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The Language Fix

A blog for sharing language and learning information

Month

November 2014

Explaining Language – Installment 1:1

Installment 1:1

Many of our confusions and disagreements are complex versions of this simplified example: Let’s pretend that I have a job sorting paper with colored swatches into two piles – blue and red. All papers must go into one pile or the other. This job is simple and mundane for awhile. Soon, though, I come across a color sample with a blend of red and blue, something like this:

red blue swath

Some of our most subversive problems with language occur when we are incapable of creating new piles. If I must be confined to either of only two choices, when we come across new examples of something, it will be impossible to come to a consensus. I could ask hundreds or thousands of people if this color sample would be best in the blue or the red, but I will never get 100% agreement if I must keep the options to the two original ones.

If I ask a question such as, “Is there free will?” I am doing something similar. I am ignoring the possibility of creating new ways of describing that may be more accurate than the old. You can say, “Yes there is free will,” or you can say, “No there isn’t free will,” but you are ignoring that there are other ways of describing reality. This is critically important. Language is a tool that belongs to people. There are no words or concepts that themselves exist independently of people, and a frequent failure to realize this too often becomes a pause on the potential progress of human thought. These are more than just fallacies of false choice; they are linguistic shackles on human intellect.

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Pragmatic Judgment

argument talkers yell 2
The result of …inappropriate pragmatic judgment

The skill of pragmatic judgment, as it is commonly known, involves forming appropriate social language responses. In other words it’s saying the right thing at the right time. This is not always easy to measure or even verify. Pragmatic judgment also involves prior knowledge, and knowledge of a conversational partner’s prior knowledge. Sometimes social language involves initiation (e.g. “Hello), while other times the reaction is a response (e.g. “You’re Welcome). At times it is appropriate to not respond in an expected manner. This occurs when conversational maxims are deliberately flouted for reasons such as sarcasm, intentional overstatement or understatement (e.g. Grice, 1975).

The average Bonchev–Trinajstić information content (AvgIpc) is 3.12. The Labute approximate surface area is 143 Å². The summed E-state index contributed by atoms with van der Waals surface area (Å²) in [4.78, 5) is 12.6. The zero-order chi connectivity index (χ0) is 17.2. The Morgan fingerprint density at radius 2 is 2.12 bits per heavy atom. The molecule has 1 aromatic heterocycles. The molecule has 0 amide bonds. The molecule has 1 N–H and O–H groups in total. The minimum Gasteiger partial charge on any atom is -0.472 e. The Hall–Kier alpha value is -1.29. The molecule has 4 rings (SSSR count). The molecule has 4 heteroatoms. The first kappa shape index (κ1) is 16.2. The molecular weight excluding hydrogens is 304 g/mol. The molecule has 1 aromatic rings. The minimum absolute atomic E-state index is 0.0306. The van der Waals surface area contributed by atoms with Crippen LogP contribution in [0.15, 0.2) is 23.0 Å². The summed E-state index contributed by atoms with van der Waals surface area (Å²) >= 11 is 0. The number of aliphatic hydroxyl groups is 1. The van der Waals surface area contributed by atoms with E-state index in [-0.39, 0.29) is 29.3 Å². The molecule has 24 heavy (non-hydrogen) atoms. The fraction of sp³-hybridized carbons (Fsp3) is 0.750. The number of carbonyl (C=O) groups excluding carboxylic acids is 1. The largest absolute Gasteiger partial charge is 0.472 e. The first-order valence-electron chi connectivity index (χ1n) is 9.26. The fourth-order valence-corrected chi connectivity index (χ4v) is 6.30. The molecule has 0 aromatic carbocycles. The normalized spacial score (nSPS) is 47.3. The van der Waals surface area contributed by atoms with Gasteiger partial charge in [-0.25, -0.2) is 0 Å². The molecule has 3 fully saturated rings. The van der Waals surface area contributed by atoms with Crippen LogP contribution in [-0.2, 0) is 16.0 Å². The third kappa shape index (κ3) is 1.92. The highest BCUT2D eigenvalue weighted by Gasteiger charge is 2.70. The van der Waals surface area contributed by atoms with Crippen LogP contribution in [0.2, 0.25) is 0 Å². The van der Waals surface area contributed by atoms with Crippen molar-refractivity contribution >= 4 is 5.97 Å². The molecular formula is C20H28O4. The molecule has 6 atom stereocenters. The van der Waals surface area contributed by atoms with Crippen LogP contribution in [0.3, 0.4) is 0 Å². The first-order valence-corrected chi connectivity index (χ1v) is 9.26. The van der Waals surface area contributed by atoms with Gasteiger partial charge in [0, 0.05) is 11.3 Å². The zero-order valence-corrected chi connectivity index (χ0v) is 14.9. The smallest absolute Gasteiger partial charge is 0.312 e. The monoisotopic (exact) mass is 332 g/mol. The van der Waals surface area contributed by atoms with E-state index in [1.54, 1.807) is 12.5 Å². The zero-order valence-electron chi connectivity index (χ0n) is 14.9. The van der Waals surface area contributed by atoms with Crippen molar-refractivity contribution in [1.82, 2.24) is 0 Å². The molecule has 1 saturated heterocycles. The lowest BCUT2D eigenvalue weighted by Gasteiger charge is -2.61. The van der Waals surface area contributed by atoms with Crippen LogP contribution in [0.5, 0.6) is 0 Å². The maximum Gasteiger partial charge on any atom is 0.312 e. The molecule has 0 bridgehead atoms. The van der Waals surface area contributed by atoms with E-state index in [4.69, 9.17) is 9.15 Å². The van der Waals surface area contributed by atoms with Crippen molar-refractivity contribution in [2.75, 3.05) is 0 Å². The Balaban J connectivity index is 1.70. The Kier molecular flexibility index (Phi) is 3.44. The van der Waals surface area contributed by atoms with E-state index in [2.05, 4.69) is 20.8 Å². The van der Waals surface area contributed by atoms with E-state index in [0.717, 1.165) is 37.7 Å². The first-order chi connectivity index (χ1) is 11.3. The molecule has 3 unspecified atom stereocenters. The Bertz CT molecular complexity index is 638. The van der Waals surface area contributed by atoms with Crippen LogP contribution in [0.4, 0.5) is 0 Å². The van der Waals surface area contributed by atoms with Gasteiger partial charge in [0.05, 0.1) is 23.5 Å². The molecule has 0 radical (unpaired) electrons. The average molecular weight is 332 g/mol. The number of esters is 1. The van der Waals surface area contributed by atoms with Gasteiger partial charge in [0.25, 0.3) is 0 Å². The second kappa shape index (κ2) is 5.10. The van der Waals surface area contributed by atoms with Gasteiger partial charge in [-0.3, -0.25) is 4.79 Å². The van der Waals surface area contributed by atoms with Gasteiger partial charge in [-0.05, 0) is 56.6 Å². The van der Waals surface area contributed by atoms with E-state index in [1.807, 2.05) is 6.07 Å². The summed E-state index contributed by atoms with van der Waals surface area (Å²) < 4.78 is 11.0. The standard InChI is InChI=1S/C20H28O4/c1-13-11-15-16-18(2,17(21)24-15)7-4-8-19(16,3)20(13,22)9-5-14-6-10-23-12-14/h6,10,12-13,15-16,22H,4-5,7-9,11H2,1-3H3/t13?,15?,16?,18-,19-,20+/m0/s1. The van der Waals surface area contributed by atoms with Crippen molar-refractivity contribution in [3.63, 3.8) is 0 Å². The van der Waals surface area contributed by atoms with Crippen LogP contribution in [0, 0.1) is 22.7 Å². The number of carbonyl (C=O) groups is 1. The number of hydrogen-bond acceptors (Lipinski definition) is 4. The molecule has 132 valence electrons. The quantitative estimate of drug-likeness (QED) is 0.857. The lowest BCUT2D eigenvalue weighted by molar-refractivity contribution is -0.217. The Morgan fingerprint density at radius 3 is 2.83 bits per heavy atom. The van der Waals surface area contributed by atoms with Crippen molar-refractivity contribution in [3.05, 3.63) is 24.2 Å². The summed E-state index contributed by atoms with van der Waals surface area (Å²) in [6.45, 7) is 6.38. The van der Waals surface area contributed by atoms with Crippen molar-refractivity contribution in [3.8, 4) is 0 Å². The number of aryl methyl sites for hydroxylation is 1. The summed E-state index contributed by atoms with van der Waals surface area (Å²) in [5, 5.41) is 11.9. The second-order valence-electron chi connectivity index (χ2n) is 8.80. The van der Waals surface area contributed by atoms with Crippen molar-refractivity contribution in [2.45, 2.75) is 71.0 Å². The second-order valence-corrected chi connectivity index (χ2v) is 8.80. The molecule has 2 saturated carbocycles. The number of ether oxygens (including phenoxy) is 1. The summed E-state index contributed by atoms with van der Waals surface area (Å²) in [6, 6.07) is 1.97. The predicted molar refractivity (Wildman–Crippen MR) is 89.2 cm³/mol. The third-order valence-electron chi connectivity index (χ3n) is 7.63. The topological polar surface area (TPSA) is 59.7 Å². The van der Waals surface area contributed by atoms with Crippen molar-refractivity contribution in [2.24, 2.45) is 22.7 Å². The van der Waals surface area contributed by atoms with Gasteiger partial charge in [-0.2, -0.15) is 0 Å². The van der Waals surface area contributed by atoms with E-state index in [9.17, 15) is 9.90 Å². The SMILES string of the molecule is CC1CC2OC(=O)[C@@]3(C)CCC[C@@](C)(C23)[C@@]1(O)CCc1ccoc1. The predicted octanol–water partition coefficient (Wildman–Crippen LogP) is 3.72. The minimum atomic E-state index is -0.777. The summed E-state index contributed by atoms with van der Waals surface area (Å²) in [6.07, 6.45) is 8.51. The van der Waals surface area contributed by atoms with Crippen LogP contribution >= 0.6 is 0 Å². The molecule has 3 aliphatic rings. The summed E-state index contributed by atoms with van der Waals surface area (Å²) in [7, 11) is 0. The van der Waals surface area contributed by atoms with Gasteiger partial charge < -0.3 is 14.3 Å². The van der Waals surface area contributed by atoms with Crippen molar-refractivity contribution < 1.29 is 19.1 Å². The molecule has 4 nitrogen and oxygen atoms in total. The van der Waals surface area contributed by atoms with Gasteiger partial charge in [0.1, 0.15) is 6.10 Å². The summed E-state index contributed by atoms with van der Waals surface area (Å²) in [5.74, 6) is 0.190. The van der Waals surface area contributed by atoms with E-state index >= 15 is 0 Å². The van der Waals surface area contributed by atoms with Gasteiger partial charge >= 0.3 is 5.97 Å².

Frequency and effectiveness of social response has been shown to significantly affect aspects of life as diverse as interpersonal relationship and occupation (e.g. Swann and Rentfrow, 2001). Pragmatic competency is assessed through such activities as requiring recognition of appropriate topics for conversation; selection of relevant information for directions or requests; initiation of conversation or turn-taking; adjusting communication to situational factors such as age or relationship; using language for expression of gratitude, sorrow, and other feelings; and judgment of the pragmatic appropriateness of the language behavior of others who are engaged in these activities (Carrow-Woolfolk, 1999).

Commonly used assessments with pragmatic judgment include the TOPL and the CASL tests. Informal assessment in natural settings may provide more reliable information regarding pragmatic judgment than formal assessment. Assisting teachers complete pragmatic checklists, such as that provided with the CELF-5, provides information regarding skills specific to the classroom.  Read on for a very shortened hierarchy of possible pragmatic judgment goals.

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Verb Tense

Chances are that if you have a kid with a language disorder, you have a kid with verb tense problems.  Verb tense overlaps with many language skills, such as subject-verb agreement, production of infinitive verbs, irregular past tense, question formation, and helping verbs. Research suggests that omission of tense marker (“zero marking”) is the most prevalent kind of tense error in children with SLI (Marchman, Wulfeck, Weimer, 1999). Tests that assess for verb tense include the OWLS, CASL, CELF, PLS, and SPELT tests.

Elicitation Ideas

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